On the plaintiff side of the caption, he has been similarly successful. For example, in a long-running action to recover a chemical company’s environmental remediation costs from various insurance companies he worked with a team of talented colleagues that resulted in a series of victories at the trial level and, three separate times, at the Second Circuit. That case reached its culmination during a 2018 trial that resulted in a settlement in which the firm’s client was paid $120 million, a number that was publicly disclosed by the client as required by SEC regulations.
Of course, no victory is possible without a great team. Mr. Brennan believes that Jenner & Block has been able to attract such talented lawyers in part because of the firm’s no. 1 rated pro bono program. For each case that he has worked on, Mr. Brennan has been able to recruit brilliant yet down-to-earth colleagues who are able to identify and emphasize the key themes that are most likely to persuade judges and jurors. For example, the team on one matter, which involved the auto industry, included a former automotive engineer and another associate who graduated first in his class from Harvard Law School where he served as president of the Harvard Law Review and subsequently clerked for Justice Kagan. On another high-stakes matter that involved patent claims and alleged theft of intellectual property, he included in the team a first-generation American who also served on the Harvard Law Review, clerked for Chief Judge Garland, and led an extraordinary effort to defeat an injunction application that would have effectively destroyed a $20 million investment. On a series of class actions, he worked with an associate who served as editor-in-chief of the Columbia Law Review and clerked for Justice Ginsburg. She wrote a series of briefs that led to complete victory for our client. All of those fine associates are now partners in the firm.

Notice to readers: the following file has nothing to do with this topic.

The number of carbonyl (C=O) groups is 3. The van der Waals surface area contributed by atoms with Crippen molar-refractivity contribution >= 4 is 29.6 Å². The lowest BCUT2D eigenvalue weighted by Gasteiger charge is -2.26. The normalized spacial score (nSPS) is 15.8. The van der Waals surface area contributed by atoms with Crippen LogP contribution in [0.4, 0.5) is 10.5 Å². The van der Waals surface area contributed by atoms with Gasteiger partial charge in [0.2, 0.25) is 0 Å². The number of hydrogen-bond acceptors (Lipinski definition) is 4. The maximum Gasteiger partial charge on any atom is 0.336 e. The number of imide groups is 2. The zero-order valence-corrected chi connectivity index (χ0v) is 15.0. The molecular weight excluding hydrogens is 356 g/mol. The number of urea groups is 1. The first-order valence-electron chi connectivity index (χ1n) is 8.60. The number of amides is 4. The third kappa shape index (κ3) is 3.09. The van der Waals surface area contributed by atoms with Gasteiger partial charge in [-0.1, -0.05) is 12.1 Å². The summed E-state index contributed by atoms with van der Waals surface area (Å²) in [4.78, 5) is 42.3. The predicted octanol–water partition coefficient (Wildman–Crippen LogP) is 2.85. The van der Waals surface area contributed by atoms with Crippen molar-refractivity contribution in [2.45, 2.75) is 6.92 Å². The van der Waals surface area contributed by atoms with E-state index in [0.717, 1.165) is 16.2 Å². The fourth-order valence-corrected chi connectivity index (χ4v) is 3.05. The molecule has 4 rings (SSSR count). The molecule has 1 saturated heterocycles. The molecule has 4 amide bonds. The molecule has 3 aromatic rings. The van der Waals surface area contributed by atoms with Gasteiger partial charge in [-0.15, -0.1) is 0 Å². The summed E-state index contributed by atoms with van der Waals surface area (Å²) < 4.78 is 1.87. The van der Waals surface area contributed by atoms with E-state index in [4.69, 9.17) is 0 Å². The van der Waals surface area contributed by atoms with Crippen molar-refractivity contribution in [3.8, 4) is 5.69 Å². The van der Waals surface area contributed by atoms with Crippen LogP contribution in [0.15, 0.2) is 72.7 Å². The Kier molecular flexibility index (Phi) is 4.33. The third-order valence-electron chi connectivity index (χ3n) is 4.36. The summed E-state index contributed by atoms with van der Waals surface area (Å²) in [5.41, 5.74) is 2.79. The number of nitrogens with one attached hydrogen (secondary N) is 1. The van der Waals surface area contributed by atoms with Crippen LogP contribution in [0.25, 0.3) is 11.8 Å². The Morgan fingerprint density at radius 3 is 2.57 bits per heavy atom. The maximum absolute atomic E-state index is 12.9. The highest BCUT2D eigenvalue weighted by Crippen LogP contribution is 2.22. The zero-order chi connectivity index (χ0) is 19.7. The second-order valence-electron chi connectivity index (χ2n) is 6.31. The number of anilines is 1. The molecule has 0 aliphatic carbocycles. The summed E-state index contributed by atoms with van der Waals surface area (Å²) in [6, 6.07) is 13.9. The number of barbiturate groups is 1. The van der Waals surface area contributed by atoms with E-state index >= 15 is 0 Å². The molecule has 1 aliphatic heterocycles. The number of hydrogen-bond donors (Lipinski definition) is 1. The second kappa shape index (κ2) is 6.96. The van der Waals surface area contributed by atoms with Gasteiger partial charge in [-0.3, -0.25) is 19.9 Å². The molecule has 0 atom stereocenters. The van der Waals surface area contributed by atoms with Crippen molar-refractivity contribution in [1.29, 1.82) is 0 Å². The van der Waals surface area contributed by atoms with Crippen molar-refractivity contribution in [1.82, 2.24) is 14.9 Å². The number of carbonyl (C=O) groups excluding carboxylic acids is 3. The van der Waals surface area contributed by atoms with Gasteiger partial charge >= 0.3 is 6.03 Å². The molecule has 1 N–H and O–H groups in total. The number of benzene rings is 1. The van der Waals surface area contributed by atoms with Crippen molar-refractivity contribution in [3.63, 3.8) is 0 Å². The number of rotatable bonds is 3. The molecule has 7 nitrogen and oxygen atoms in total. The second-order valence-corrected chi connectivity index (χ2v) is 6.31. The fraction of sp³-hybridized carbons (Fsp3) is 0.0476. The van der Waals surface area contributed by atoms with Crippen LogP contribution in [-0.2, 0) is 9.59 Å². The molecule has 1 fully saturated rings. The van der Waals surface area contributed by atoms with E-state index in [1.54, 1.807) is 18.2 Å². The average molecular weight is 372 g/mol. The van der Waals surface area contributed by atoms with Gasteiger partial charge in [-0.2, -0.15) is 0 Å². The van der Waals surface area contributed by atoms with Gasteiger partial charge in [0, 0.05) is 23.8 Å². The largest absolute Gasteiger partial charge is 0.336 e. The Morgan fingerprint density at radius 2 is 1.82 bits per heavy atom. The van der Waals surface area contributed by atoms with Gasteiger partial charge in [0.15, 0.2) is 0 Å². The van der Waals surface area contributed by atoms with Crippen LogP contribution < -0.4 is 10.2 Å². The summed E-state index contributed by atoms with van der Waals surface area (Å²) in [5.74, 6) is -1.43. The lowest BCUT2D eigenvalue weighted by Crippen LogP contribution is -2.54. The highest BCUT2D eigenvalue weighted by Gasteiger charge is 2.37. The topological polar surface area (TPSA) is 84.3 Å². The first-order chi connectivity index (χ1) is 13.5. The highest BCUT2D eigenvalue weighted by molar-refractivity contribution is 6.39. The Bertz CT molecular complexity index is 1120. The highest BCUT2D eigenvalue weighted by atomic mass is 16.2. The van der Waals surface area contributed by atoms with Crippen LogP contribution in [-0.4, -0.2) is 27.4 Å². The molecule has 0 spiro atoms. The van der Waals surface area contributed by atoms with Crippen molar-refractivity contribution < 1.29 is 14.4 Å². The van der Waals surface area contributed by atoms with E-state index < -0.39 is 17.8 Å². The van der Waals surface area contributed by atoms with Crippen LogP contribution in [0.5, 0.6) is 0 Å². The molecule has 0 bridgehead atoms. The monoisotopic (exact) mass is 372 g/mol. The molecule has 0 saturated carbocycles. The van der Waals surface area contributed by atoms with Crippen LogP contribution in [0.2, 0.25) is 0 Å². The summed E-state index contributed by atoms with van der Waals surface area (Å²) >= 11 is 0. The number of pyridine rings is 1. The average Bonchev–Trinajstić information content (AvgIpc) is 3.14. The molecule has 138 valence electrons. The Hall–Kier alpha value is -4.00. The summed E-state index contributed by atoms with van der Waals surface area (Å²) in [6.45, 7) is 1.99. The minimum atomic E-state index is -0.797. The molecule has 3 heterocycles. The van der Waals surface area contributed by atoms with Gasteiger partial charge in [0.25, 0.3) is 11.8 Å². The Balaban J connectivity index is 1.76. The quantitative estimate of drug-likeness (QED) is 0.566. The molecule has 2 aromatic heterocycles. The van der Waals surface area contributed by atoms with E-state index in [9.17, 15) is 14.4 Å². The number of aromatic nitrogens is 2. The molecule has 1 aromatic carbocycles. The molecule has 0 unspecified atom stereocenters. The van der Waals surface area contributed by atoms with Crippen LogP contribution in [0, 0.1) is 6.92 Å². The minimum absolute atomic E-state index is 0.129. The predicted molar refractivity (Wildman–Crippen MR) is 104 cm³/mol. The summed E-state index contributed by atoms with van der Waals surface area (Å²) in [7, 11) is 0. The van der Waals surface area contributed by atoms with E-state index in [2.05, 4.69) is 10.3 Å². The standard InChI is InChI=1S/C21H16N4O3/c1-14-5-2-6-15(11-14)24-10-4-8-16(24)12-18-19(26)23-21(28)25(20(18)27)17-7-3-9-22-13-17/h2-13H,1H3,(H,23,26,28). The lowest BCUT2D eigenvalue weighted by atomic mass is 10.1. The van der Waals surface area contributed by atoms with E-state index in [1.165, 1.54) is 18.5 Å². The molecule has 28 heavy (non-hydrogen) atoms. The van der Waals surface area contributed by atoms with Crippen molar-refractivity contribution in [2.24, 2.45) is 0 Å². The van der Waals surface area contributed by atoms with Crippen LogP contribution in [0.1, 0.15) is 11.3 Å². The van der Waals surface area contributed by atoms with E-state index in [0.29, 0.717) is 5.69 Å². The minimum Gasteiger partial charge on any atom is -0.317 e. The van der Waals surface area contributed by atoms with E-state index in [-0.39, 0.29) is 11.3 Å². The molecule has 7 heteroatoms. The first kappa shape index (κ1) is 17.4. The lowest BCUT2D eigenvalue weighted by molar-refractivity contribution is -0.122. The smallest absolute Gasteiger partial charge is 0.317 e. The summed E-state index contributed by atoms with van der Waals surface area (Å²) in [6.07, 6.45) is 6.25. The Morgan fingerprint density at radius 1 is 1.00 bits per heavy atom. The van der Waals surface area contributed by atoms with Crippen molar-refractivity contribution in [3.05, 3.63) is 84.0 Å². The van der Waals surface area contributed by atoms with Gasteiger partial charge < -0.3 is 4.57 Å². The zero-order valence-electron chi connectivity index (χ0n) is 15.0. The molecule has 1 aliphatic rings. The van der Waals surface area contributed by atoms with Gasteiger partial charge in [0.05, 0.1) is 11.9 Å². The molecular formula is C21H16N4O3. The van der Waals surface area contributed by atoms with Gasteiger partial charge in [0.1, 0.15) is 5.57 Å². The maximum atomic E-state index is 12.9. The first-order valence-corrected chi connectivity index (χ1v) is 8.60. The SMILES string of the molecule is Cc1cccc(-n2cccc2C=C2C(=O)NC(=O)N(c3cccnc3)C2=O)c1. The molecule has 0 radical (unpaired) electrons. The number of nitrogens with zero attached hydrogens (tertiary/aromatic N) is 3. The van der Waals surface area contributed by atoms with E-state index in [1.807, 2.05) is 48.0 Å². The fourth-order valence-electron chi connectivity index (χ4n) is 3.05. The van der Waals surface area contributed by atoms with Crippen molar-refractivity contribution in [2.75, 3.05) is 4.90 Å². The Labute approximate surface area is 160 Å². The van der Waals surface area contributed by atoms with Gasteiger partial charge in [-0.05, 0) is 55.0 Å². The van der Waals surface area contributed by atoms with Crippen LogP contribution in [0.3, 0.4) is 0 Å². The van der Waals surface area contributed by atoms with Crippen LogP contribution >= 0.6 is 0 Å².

The same theme holds true in the patent arena, where Mr. Brennan has worked with multiple attorneys who possess advanced engineering degrees, including up to the PhD level, yet are able to relate concepts effectively to the decision-makers, many of whom, of course, do not share a technical background. That combination has led to great success. For example, for one client, he defended it in a double-digit number of consecutive patent litigation matters, all of which have concluded with the client paying the patent holder absolutely nothing.